What new rental reforms mean for property owners - The Community Leader and Real Estate New and Views
Real Estate


The Queensland Government has recently introduced its Rental Reform Bill; the Housing Legislation Amendment Bill 2021 (“the Bill”) into Parliament.

The Government committed to rental reforms several years ago and the Bill follows an earlier proposal that was put out for consultation in 2019. Following feedback from various stakeholders, the Government has now developed revised rental reform proposals that seek to better balance the rights and obligations of both renters and owners. Although this Bill remains focussed on tenant protections and imposes greater obligations on owners, we believe these reforms represent a fairer and more balanced approach to what was previously proposed in 2019.

One of the central tenant protections contained in the Bill relates to domestic and family violence (“DFV”). Temporary DFV provisions that were introduced during COVID-19 will become permanent if the Bill is passed. Essentially, these protections enable a tenant experiencing domestic and family violence to bypass the usual requirements and financial obligations associated with lease terminations.

The Bill also sets out standards for safety, security and functionality in rental properties. Examples include ensuring accessible windows and doors have functioning latches, windows have curtains or blinds for privacy, kitchen and laundry facilities are in good repair and properties are weatherproof and structurally sound. The proposed minimum housing standards are not due to commence until September 2023 to enable owners time to budget and make the necessary modifications by the required deadline.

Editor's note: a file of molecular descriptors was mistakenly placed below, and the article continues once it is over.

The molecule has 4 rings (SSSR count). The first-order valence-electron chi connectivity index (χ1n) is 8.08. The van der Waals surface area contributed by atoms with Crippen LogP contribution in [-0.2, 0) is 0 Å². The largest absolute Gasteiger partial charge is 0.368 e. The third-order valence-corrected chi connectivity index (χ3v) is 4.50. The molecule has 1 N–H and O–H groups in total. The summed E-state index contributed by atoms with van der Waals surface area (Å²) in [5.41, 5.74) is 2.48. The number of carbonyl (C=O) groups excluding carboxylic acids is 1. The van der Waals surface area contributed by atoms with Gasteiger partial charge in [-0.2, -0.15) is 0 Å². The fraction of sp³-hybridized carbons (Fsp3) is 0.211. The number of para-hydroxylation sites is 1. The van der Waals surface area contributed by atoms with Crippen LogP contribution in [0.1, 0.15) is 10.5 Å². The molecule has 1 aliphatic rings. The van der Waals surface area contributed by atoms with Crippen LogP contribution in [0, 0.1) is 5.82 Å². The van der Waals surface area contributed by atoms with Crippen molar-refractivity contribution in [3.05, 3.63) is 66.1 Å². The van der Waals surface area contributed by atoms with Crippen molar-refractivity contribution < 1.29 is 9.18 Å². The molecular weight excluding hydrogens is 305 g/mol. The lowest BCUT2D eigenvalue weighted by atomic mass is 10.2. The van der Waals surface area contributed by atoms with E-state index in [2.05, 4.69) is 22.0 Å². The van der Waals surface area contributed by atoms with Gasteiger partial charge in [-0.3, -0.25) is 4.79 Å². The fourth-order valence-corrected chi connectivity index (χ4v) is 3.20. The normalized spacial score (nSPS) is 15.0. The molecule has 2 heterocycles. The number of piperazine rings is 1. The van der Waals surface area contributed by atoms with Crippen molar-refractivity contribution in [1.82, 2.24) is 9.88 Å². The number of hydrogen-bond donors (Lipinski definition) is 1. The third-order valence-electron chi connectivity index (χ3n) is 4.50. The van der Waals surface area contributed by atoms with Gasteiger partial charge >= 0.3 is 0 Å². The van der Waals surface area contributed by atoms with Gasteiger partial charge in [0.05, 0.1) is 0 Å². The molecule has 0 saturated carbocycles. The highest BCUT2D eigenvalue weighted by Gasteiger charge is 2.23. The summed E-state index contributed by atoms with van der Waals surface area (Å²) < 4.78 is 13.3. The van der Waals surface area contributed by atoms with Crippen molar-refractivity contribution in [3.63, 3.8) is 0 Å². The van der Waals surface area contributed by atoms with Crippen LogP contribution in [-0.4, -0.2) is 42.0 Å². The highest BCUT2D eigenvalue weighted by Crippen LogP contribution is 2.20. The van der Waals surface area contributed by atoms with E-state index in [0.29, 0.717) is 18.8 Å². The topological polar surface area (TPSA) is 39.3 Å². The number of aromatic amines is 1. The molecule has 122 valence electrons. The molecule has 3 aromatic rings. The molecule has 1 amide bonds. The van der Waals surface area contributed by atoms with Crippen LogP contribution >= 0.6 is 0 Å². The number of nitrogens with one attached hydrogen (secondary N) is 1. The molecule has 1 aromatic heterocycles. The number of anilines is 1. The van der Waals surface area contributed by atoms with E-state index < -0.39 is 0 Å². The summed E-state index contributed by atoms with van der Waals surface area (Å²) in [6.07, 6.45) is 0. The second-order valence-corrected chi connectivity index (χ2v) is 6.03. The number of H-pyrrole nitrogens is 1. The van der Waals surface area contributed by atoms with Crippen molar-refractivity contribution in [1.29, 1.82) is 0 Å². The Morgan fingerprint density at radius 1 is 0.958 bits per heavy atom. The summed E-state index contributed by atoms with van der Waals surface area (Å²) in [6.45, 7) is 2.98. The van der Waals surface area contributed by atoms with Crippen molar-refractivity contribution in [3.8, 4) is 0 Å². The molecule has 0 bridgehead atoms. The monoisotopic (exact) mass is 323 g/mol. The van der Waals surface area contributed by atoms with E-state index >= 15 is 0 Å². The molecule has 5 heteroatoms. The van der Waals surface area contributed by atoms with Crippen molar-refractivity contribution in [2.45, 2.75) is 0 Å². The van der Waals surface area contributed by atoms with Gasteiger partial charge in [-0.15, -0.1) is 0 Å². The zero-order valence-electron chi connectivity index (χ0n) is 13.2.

Pets have also been central to the tenancy reform debate. Under the Bill, owners may only refuse pets if they have reasonable grounds. These grounds may include if the property is unsuitable, if keeping the pet would breach laws or by-laws, or if the pet is likely to cause more damage than the cost of the bond. The proposed laws also allow an owner to impose special conditions when approving a pet. Examples may include requiring the pet to remain outside or in a particular area of the property. In addition, pet-related damage is to be excluded from fair wear and tear.

Finally, the Bill introduces greater clarity on how a tenancy ends and establishes new grounds for terminations. Owners will have the right to issue tenants with a notice to leave (to end a tenancy) on various new grounds, including if the fixed term agreement is due to end, a major renovation of the property is to take place or the owner or their immediate family wish to move in. In addition, owners will also be able to seek an order from the Queensland Civil and Administrative Tribunal to terminate the tenancy for a significant or serious breach of the lease by a tenant.

Under the Bill, tenants can also seek to terminate a tenancy agreement if the property does not comply with minimum standards, if the owner has provided false or misleading information about the property, or a co-tenant has died.

The REIQ recognises that tenancy laws in Queensland must be modernised to keep pace with our changing rental landscape. In Queensland, the majority of rental housing is provided by private investors. It’s therefore important that owners retain the right to make key decisions about their asset and its protection to ensure that we can maintain a sustainable rental housing market.

Similarly, it’s fundamentally important that legislative protections are implemented to ensure that rental properties are safe and secure and that tenants have certainty about their rights when living in a rental property. In circumstances where 36 per cent of our community rent their homes, the right regulatory framework is critically important to provide security and certainty to both tenants and owners.

To view the Bill, please go to the Queensland Parliament website. To have your say on the proposed changes, email [email protected] by 12 noon on Tuesday 13 July 2021.